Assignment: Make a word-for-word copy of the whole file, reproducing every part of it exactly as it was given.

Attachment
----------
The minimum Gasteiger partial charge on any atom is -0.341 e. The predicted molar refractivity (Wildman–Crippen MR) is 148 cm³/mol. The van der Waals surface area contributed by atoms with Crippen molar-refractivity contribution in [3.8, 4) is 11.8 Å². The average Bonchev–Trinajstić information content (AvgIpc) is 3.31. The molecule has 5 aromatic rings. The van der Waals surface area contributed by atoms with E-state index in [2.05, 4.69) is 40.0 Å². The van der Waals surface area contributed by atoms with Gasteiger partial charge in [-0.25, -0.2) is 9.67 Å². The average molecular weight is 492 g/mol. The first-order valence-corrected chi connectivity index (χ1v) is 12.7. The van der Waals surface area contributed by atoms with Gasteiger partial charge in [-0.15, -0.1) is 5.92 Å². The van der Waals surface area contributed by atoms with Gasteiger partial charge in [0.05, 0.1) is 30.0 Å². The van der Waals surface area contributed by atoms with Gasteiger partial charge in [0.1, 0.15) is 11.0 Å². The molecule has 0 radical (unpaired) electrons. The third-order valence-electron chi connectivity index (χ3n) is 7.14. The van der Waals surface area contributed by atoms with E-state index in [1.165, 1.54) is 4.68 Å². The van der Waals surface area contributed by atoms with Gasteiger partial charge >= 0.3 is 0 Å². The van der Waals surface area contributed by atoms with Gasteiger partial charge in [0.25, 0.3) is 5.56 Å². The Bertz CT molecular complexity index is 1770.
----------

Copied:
The minimum Gasteiger partial charge on any atom is -0.341 e. The predicted molar refractivity (Wildman–Crippen MR) is 148 cm³/mol. The van der Waals surface area contributed by atoms with Crippen molar-refractivity contribution in [3.8, 4) is 11.8 Å². The average Bonchev–Trinajstić information content (AvgIpc) is 3.31. The molecule has 5 aromatic rings. The van der Waals surface area contributed by atoms with E-state index in [2.05, 4.69) is 40.0 Å². The van der Waals surface area contributed by atoms with Gasteiger partial charge in [-0.25, -0.2) is 9.67 Å². The average molecular weight is 492 g/mol. The first-order valence-corrected chi connectivity index (χ1v) is 12.7. The van der Waals surface area contributed by atoms with Gasteiger partial charge in [-0.15, -0.1) is 5.92 Å². The van der Waals surface area contributed by atoms with Gasteiger partial charge in [0.05, 0.1) is 30.0 Å². The van der Waals surface area contributed by atoms with Gasteiger partial charge in [0.1, 0.15) is 11.0 Å². The molecule has 0 radical (unpaired) electrons. The third-order valence-electron chi connectivity index (χ3n) is 7.14. The van der Waals surface area contributed by atoms with E-state index in [1.165, 1.54) is 4.68 Å². The van der Waals surface area contributed by atoms with Gasteiger partial charge >= 0.3 is 0 Å². The van der Waals surface area contributed by atoms with Gasteiger partial charge in [0.25, 0.3) is 5.56 Å². The Bertz CT molecular complexity index is 1770.